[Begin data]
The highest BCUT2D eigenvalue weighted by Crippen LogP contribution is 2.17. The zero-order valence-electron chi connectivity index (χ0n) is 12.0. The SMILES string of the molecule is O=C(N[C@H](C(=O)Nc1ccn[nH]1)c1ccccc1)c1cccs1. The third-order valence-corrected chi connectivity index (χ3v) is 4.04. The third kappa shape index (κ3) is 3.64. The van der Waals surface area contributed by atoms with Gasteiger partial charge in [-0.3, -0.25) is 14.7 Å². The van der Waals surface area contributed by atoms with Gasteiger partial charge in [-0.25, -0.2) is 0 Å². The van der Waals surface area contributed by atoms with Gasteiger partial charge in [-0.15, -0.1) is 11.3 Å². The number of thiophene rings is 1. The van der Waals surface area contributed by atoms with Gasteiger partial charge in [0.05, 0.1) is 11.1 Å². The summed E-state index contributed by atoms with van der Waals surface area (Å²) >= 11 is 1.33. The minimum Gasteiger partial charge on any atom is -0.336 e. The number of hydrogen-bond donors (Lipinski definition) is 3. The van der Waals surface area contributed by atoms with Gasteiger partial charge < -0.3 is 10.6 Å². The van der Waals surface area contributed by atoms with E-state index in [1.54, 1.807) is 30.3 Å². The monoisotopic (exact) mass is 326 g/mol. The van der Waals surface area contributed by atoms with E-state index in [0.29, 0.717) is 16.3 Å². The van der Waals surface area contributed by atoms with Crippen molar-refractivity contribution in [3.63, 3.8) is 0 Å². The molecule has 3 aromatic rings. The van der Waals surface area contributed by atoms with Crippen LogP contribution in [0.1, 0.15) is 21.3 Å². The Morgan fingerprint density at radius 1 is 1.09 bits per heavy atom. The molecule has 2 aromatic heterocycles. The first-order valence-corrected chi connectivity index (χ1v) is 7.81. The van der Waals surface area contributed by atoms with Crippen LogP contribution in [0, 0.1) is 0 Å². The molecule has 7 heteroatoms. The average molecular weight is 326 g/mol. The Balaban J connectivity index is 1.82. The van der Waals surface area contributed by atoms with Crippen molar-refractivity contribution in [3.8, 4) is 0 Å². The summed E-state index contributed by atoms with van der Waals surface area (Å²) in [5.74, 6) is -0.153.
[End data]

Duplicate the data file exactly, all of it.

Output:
The highest BCUT2D eigenvalue weighted by Crippen LogP contribution is 2.17. The zero-order valence-electron chi connectivity index (χ0n) is 12.0. The SMILES string of the molecule is O=C(N[C@H](C(=O)Nc1ccn[nH]1)c1ccccc1)c1cccs1. The third-order valence-corrected chi connectivity index (χ3v) is 4.04. The third kappa shape index (κ3) is 3.64. The van der Waals surface area contributed by atoms with Gasteiger partial charge in [-0.3, -0.25) is 14.7 Å². The van der Waals surface area contributed by atoms with Gasteiger partial charge in [-0.25, -0.2) is 0 Å². The van der Waals surface area contributed by atoms with Gasteiger partial charge in [-0.15, -0.1) is 11.3 Å². The number of thiophene rings is 1. The van der Waals surface area contributed by atoms with Gasteiger partial charge in [0.05, 0.1) is 11.1 Å². The summed E-state index contributed by atoms with van der Waals surface area (Å²) >= 11 is 1.33. The minimum Gasteiger partial charge on any atom is -0.336 e. The number of hydrogen-bond donors (Lipinski definition) is 3. The van der Waals surface area contributed by atoms with Gasteiger partial charge < -0.3 is 10.6 Å². The van der Waals surface area contributed by atoms with E-state index in [1.54, 1.807) is 30.3 Å². The monoisotopic (exact) mass is 326 g/mol. The van der Waals surface area contributed by atoms with E-state index in [0.29, 0.717) is 16.3 Å². The van der Waals surface area contributed by atoms with Crippen molar-refractivity contribution in [3.63, 3.8) is 0 Å². The molecule has 3 aromatic rings. The van der Waals surface area contributed by atoms with Crippen LogP contribution in [0.1, 0.15) is 21.3 Å². The Morgan fingerprint density at radius 1 is 1.09 bits per heavy atom. The molecule has 2 aromatic heterocycles. The first-order valence-corrected chi connectivity index (χ1v) is 7.81. The van der Waals surface area contributed by atoms with Crippen LogP contribution in [0, 0.1) is 0 Å². The molecule has 7 heteroatoms. The average molecular weight is 326 g/mol. The Balaban J connectivity index is 1.82. The van der Waals surface area contributed by atoms with Crippen molar-refractivity contribution in [3.8, 4) is 0 Å². The summed E-state index contributed by atoms with van der Waals surface area (Å²) in [5.74, 6) is -0.153.